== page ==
When I heard McGuire say that as a child she loved stories where the child protagonists went to a magical world where they became heroes and warrior-princesses and the like, but was always so angry that they then had to go back home, I was nodding emphatically in agreement. I wanted to get lost in the misty woods and find myself caught in a war between goblins and elves. Or go around a bend on a lake shore and find myself face to face with a giant beetle who greeted me and told me we had to run because danger was coming and so forth.
Except I didn’t want to have to come home again after the first adventure was over. The other world was so much better than the real world. I recall one time when I asked a teacher I trusted why the stories always ended there, she wasn’t very understanding. “Wouldn’t you rather be home with your mom and dad and all your friends?”
She didn’t know what to say when I asked, “What friends?” I didn’t add that if I could run away and never see my father again I would be the happiest boy in the world. This isn’t to say that I never had friends as a child. But being the kind of kid who was always quickly labeled a sissy (or worse words) and a weirdo whenever new kids met me, combined with the number of times we moved because of my dad’s work in the petroleum industry (ten elementary schools across four states), I never had a lot of friends. This particular conversation happened less than two months after we had moved yet again, and I hadn’t yet really found a friend at the new place.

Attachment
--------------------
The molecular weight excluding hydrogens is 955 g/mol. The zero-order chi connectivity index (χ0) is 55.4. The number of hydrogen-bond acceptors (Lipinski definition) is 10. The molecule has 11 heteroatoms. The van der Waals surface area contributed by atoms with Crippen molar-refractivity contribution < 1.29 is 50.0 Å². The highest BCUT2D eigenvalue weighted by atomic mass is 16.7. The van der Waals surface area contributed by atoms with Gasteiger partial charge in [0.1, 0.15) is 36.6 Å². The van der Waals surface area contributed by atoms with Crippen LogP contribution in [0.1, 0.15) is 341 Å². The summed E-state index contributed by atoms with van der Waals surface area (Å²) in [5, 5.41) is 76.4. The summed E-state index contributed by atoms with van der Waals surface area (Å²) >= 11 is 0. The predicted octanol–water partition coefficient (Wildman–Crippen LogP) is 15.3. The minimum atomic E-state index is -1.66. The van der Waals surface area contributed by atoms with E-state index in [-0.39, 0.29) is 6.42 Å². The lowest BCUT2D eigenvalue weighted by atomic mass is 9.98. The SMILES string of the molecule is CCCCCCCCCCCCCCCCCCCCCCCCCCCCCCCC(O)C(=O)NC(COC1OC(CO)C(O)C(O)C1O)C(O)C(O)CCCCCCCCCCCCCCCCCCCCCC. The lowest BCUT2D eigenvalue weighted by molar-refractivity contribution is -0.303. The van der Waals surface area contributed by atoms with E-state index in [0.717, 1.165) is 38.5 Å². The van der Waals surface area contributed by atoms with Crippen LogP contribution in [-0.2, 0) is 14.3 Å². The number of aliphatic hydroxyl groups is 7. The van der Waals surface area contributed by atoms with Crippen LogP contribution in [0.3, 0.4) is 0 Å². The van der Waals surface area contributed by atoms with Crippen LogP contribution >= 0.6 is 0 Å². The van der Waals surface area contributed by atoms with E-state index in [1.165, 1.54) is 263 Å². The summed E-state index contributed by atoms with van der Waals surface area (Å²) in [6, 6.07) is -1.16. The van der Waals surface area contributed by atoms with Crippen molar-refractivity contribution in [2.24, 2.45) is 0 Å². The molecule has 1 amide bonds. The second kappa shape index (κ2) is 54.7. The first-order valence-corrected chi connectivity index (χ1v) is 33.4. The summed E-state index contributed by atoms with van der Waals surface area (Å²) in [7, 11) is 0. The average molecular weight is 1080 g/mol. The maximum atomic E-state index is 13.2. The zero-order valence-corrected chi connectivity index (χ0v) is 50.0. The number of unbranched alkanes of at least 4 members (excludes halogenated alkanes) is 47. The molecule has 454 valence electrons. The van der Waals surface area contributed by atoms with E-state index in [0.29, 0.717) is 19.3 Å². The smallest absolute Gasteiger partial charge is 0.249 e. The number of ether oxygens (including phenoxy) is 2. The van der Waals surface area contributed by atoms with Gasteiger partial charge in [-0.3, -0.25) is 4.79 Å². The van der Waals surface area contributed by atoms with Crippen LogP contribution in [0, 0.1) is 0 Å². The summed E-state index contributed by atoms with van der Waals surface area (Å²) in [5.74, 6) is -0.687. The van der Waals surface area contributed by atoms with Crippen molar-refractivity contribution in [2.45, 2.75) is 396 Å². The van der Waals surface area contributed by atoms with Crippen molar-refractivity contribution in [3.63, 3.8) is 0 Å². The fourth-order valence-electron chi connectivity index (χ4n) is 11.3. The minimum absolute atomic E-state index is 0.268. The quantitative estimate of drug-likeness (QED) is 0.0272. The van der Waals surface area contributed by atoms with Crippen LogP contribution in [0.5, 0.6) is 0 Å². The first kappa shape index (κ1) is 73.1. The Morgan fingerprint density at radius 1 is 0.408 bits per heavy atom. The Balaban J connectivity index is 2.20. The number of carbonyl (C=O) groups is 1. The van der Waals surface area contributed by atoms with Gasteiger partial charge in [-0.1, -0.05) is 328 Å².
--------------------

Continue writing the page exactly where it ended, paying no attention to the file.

Another time that I told someone how much I wished I could live in one of those magical worlds, the person tried to convince me that the things which seemed like an adventure would not be fun. “Real monsters aren’t just scary, they actually hurt you.”
I had learned through multiple experiences that if I told such adults that I already lived with exactly the kind of monster who actually hurt you that I would be disbelieved at best. Because the kinds of adults who will see a ten-year-old with stitches and multiple contusions on his face and one arm in a sling, look that kid in the eyes, then lecture him that if he was just more well-behaved his father wouldn’t do these things to him not only don’t know what monsters are—they enable monsters.
That reality is precisely why portal fantasies appealed so strongly to me as a kid. And why the endings were always so frustrating.
Let’s pause a moment to go over some terminology. A portal fantasy is a story in which people from our mundane world enter into a different, fantastical world, through a portal of some kind. Classic examples are falling down a rabbit hole in Alice’s Adventures in Wonderland, or through the enchanted wardrobe in The Lion, the Witch, and the Wardrobe, or carried off by a tornado in The Wizard of Oz, or being injured and losing consciousness to wake up elsewhere as in the Thomas Covenant books.